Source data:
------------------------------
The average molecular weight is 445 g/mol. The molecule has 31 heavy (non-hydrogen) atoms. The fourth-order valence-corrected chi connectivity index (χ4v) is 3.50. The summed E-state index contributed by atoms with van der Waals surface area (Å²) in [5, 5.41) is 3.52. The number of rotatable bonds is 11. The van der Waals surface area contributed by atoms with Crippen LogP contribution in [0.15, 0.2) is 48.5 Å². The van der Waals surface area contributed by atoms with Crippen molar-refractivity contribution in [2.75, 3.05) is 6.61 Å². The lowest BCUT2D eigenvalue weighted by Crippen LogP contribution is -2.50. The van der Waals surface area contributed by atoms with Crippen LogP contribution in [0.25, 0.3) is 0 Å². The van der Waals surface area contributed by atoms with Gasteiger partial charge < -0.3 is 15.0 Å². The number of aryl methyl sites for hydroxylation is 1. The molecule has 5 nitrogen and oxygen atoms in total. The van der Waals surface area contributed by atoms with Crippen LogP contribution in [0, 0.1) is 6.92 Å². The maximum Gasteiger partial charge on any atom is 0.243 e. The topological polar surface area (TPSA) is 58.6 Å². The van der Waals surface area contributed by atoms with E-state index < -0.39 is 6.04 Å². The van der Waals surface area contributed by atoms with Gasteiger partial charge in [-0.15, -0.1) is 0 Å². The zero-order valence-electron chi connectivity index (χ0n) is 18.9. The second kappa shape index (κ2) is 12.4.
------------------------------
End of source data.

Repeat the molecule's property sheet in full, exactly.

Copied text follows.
The average molecular weight is 445 g/mol. The molecule has 31 heavy (non-hydrogen) atoms. The fourth-order valence-corrected chi connectivity index (χ4v) is 3.50. The summed E-state index contributed by atoms with van der Waals surface area (Å²) in [5, 5.41) is 3.52. The number of rotatable bonds is 11. The van der Waals surface area contributed by atoms with Crippen LogP contribution in [0.15, 0.2) is 48.5 Å². The van der Waals surface area contributed by atoms with Crippen molar-refractivity contribution in [2.75, 3.05) is 6.61 Å². The lowest BCUT2D eigenvalue weighted by Crippen LogP contribution is -2.50. The van der Waals surface area contributed by atoms with Crippen LogP contribution in [0.25, 0.3) is 0 Å². The van der Waals surface area contributed by atoms with Gasteiger partial charge < -0.3 is 15.0 Å². The number of aryl methyl sites for hydroxylation is 1. The molecule has 5 nitrogen and oxygen atoms in total. The van der Waals surface area contributed by atoms with Crippen LogP contribution in [0, 0.1) is 6.92 Å². The maximum Gasteiger partial charge on any atom is 0.243 e. The topological polar surface area (TPSA) is 58.6 Å². The van der Waals surface area contributed by atoms with E-state index < -0.39 is 6.04 Å². The van der Waals surface area contributed by atoms with Gasteiger partial charge in [-0.15, -0.1) is 0 Å². The zero-order valence-electron chi connectivity index (χ0n) is 18.9. The second kappa shape index (κ2) is 12.4.